The Greens were also new comers to the Senate in 2011, with 10 seats thanks to the electoral pact. Now the leader of the Greens in the Senate, Jean-Vincent Placé, who was ostentatiously working the room at the Socialists Summer Conference, has said aloud what many Greens have been mumbling: what exactly are they in government for? His concerns stem chiefly from the Gallois Report reforms which, he feels, fail to require businesses to make the ever-vaunted “ecological transformation” of the economy.
The First Steps Towards the Door
Now even the President seems to be anticipating the Greens’ departure – perhaps to indicate that he doesn’t see this as a menace to his government’s stability. In fact the Green ministers’ departure might provide a welcome opportunity to shore up the Socialists by bringing in some more big Socialist beasts to the government. Others have attempted to calm the situation. Harlem Désir, the new Socialist party leader, described Placé’s comments as personal remarks. The official spokesman of the Greens has confirmed that Placé wasn’t giving the party line on their role in government. The UMP have predictably piled in to claim the government is on the verge of collapse, once again proving their talent for following the news rather than leading it.
One imagines Duflot’s fury at the news cycle being occupied by a 24 hour story about government being held hostage by her ilk. She must (or should) be seriously considering her departure from the party to remain in government if the situation in her party worsens. For the Communists, any further political arrangements to maintain their artificially high representation in the Senate should be reviewed by the Socialists. It is no longer a political imperative to support a party likely to be consumed by the rest of the far left in the medium term. The next Senatorial elections in 2014 give the Socialists a window of opportunity to negotiate the terms of any understanding that the Communists are prepared to consider. If not, the Communists should be left to the electorate.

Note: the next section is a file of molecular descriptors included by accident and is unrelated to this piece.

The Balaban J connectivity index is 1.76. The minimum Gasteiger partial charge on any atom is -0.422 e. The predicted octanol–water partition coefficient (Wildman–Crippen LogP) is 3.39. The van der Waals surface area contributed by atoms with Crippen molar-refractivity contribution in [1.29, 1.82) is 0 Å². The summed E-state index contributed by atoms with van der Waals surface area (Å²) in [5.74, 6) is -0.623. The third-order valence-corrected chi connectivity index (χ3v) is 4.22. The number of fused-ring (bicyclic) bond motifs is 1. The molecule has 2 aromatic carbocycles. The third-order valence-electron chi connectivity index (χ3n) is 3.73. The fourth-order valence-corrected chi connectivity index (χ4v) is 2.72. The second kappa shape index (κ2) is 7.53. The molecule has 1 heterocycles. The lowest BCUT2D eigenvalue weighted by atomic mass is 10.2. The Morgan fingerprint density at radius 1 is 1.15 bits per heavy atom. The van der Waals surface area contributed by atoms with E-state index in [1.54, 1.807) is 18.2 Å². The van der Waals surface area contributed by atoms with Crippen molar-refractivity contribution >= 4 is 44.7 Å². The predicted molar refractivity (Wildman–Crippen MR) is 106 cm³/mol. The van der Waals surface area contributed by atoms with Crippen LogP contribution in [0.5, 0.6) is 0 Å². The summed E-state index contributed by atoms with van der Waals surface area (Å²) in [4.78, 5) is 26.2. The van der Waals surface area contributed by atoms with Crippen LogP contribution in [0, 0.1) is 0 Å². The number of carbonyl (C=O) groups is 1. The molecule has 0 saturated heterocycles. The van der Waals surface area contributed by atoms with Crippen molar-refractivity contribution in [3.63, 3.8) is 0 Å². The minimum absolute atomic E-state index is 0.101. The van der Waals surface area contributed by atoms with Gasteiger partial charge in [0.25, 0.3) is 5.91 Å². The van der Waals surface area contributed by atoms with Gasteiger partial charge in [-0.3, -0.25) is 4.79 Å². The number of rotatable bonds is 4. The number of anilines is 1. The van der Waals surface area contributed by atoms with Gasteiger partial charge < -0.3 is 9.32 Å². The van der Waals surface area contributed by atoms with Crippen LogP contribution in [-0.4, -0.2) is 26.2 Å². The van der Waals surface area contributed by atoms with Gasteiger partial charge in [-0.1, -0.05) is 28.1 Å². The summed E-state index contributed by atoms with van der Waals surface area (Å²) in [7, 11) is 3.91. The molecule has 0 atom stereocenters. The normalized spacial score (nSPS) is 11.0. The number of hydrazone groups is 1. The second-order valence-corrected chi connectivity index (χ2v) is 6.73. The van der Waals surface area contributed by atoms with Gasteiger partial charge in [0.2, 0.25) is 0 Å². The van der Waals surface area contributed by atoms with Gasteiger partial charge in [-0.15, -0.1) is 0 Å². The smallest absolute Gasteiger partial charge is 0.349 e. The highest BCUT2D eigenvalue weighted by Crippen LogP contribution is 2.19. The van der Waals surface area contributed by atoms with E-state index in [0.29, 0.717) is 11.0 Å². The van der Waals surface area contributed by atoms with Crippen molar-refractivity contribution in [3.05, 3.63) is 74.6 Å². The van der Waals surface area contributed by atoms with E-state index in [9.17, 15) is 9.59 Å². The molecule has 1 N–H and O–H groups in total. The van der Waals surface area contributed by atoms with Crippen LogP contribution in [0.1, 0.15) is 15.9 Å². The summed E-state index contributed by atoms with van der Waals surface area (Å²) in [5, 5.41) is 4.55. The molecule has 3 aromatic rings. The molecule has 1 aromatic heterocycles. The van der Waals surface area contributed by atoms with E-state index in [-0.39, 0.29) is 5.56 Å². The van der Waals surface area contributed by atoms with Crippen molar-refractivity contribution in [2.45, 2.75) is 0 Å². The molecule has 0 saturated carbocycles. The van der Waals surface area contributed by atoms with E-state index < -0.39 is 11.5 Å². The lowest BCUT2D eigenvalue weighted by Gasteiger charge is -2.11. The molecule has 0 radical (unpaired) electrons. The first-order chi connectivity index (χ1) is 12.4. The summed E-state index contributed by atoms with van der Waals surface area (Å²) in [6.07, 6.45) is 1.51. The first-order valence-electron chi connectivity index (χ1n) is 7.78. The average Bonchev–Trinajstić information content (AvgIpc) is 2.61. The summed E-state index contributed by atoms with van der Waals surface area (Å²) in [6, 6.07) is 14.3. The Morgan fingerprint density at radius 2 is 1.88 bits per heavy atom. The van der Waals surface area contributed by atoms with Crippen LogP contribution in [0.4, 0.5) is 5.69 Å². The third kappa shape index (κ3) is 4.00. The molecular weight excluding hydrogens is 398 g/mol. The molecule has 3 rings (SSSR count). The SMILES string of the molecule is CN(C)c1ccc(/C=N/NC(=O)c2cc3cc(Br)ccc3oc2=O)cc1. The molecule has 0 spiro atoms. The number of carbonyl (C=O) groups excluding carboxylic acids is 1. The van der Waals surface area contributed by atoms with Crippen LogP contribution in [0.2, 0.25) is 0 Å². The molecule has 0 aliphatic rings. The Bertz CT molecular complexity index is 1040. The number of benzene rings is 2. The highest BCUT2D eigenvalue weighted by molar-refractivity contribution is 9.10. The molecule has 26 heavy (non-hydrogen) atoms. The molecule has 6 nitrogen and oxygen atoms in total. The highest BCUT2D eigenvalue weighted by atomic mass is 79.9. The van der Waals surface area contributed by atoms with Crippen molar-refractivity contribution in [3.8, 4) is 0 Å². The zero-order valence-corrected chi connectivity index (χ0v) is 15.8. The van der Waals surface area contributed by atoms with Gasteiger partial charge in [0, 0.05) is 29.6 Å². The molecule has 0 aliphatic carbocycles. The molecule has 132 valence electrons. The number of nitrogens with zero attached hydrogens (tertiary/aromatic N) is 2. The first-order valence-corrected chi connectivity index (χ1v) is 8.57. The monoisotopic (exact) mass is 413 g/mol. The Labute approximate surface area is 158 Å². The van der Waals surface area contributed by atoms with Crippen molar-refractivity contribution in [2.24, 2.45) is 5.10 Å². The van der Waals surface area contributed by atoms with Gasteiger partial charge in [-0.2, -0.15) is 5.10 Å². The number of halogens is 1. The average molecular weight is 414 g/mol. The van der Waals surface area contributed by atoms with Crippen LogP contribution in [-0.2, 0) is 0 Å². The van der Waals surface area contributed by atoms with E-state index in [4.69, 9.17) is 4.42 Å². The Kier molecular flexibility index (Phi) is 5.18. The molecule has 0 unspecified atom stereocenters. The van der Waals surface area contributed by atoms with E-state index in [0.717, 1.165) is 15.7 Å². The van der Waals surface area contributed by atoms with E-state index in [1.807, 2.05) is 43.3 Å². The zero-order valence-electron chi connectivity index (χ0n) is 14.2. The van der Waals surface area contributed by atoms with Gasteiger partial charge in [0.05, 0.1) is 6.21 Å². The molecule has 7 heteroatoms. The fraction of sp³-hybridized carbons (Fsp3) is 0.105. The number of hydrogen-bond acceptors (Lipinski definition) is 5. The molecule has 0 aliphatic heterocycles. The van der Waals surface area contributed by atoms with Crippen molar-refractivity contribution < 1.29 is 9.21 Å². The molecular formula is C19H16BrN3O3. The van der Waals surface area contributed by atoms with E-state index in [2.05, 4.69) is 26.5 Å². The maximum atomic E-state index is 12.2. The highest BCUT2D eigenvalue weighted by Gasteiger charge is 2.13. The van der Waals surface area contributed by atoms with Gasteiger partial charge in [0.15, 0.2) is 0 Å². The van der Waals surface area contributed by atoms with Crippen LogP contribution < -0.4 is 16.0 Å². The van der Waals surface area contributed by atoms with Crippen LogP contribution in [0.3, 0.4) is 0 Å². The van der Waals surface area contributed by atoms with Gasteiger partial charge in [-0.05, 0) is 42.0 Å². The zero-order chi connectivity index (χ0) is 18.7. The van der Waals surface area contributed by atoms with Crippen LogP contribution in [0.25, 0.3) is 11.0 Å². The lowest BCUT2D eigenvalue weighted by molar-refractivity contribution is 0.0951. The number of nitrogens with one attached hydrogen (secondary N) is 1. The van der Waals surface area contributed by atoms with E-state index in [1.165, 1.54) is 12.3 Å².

Uniting or Governing
Socialists have long yearned to unite the left. Part of this is political imperative, as the left has historically been more fragmented than the right and the electoral maths required coalition building. But it is also philosophical: the universalism that pervades traditional Socialism still holds sway over the party. The one-day-story of Placé is an indication of a greater malaise within the Greens about compromise. The voting record of the Communists shows the same problem. Put simply, Greens and Communists don’t compromise, they ideologise.
Sadly for them, the cold reality of government requires compromise, and not just between parties of the left, but across the political spectrum. That is intolerable to the majority of extremist ecologists and leftists. If they cannot stand the stench of governing, they should retreat to the back benches, where they can heckle with the right. And the Socialists should let them go.